Astronaut John Herrington's Shuttle Flight Put on Hold For Eight Days
KENNEDY SPACE CENTER, Fla. - Just as an honoring ceremony was ending for Astronaut John Herrington on Nov. 10 and less than two hours before his first flight into space, NASA engineers detected an oxygen leak in the space shuttle Endeavour and postponed the mission.
According to close observers of the space program, odds are 50-50 that a shuttle mission will launch on schedule. The next scheduled launch attempt will be Nov. 18.
The launch was scrubbed just as a ceremony was wrapping up to honor Herrington as a role model for American Indians. Herrington, a commander in the U. S. Navy, is enrolled in the Chickasaw Nation, which sent over 200 members, including students and elders, to witness the launch in Florida.
Over 1,500 American Indians affiliated with other tribes also attended the program, which included a weekend conference on Indian opportunities with the National Aeronautics and Space Administration.
In the honoring ceremony, a trio of Seminole war veterans presented the flags of the United States, Florida and the Seminole nation. Miss Navajo Nation Radmilla Cody sang the "Star Spangled Banner" in the Dine' language. Jerry Elliot, a 40-year veteran with NASA, presented a flute solo and Buffy Sainte-Marie sang "Up Where We Belong." The Chickasaw Dance Troupe put on a demonstration with the participation of Herrington's parents.
Chickasaw governor Bill Anoatubby said about Herrington, "[he's] a source of pride to us. He's a role model for our youth. Anybody who has missed a goal and decided it's really tough - you know that you can pick up again and start going and get back in the groove and get it done. He's certainly a source of pride for us because he's Chickasaw and a Native American. He's a source of pride for all Native Americans."
The astronauts were released from their preflight quarantine, which prevents anybody with an illness from passing it on to the astronaut. Herrington was able to spend a short time with his two daughters and his wife Debra. Then the crew flew back to the Johnson Space Center in Houston and re-entered quarantine where they'll remain for several days before flying back to Florida for the next launch attempt.
Herrington and his six crewmates had entered the space shuttle and were strapped in their seats when the final check detected a leak in the plumbing that supplies oxygen to the crew cabin. The space shuttle has two separate sets of metal hoses that transfer oxygen from storage spheres underneath the shuttle's cargo bay into the crew cabin. Ultimately engineers decided that caution was the better choice and scrubbed the launch for the day.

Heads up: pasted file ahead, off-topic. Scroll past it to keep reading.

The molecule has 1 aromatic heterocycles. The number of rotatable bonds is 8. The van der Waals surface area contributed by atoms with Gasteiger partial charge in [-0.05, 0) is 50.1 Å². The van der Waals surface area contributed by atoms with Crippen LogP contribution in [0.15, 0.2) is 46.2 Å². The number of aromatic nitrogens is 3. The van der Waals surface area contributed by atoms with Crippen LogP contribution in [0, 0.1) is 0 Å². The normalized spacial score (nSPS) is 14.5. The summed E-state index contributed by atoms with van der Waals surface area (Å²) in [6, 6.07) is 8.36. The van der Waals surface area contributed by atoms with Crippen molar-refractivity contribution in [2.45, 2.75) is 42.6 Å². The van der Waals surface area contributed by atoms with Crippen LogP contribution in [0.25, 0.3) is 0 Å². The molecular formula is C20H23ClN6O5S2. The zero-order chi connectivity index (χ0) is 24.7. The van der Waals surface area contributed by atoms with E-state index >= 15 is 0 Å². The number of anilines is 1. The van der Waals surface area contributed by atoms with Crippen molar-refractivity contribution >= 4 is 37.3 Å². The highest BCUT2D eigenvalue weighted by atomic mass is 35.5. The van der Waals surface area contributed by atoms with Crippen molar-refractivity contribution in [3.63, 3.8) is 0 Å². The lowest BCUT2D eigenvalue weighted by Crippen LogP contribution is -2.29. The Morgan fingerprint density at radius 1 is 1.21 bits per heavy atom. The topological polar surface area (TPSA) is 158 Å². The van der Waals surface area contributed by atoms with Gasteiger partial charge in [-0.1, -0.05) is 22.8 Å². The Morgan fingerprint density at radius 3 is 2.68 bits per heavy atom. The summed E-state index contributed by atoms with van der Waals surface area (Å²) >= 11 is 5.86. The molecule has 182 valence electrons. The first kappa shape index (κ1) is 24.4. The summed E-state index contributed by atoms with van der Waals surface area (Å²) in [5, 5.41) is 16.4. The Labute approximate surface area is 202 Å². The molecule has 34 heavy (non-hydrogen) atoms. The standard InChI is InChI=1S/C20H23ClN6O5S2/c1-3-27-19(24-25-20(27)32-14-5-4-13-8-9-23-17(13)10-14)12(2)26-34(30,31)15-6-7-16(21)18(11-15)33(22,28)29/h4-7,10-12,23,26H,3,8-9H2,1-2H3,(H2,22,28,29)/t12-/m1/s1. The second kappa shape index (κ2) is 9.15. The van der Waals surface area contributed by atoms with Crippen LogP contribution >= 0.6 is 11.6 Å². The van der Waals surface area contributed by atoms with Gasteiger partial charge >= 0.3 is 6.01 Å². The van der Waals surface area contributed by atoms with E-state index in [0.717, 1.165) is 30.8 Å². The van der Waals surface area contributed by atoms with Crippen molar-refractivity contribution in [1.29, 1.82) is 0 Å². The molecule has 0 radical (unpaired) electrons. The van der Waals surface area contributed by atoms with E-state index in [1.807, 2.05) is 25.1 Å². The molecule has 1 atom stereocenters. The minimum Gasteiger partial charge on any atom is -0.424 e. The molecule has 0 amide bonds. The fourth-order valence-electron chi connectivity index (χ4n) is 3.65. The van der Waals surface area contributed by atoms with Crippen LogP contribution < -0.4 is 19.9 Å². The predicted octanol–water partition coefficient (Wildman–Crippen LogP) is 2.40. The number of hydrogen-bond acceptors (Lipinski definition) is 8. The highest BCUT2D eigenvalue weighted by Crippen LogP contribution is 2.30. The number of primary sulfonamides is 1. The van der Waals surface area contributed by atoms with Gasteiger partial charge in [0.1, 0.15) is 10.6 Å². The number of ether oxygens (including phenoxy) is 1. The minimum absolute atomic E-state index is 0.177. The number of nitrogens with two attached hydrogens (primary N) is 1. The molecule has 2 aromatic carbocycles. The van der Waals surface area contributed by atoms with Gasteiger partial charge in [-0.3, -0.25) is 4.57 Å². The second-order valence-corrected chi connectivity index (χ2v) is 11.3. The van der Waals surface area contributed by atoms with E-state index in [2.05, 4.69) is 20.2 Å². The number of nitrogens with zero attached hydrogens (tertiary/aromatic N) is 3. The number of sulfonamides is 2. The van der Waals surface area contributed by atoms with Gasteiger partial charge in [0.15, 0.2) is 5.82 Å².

Finding the leak should be easy. The system is similar to the way an auto mechanic tests a car's air conditioning system to see if it's leaking freon. In the case of the shuttle, pressurized helium is forced through the system and a technician holds a mass spectrometer next to the hose. The instrument is an electronic nose that sniffs for the helium. It should quickly determine the location for the leak. The problem could be as simple as a fitting that somehow came loose or something that can be sealed with an external coupling.
What makes the task take so long is getting access to the piping. First, all of the oxygen and hydrogen inside the spheres within the shuttle have to be offloaded. Then the payload bay doors have to be opened. Then a special crane has to squeeze into the two- or three-foot gap between the shuttle's orbital docking system (used in-flight to dock the shuttle to the space station) and the giant P1 truss within the shuttle's cargo bay. The technician will unwrap thermal blankets to get access to the area. And once the fix is completed everything has to be reversed to get ready for launch.
Managers note cautiously that while they're fairly certain about the location for the leak, they might encounter a surprise when the technician gains access to the area. Space shuttle program manager Ron Dittemore said, "[the leak] may be trying to tell us something." In a drastic case it might be necessary to remove the 17-ton, 45-foot long P1 Truss from the cargo bay to gain access to additional plumbing beneath the cargo bay floor.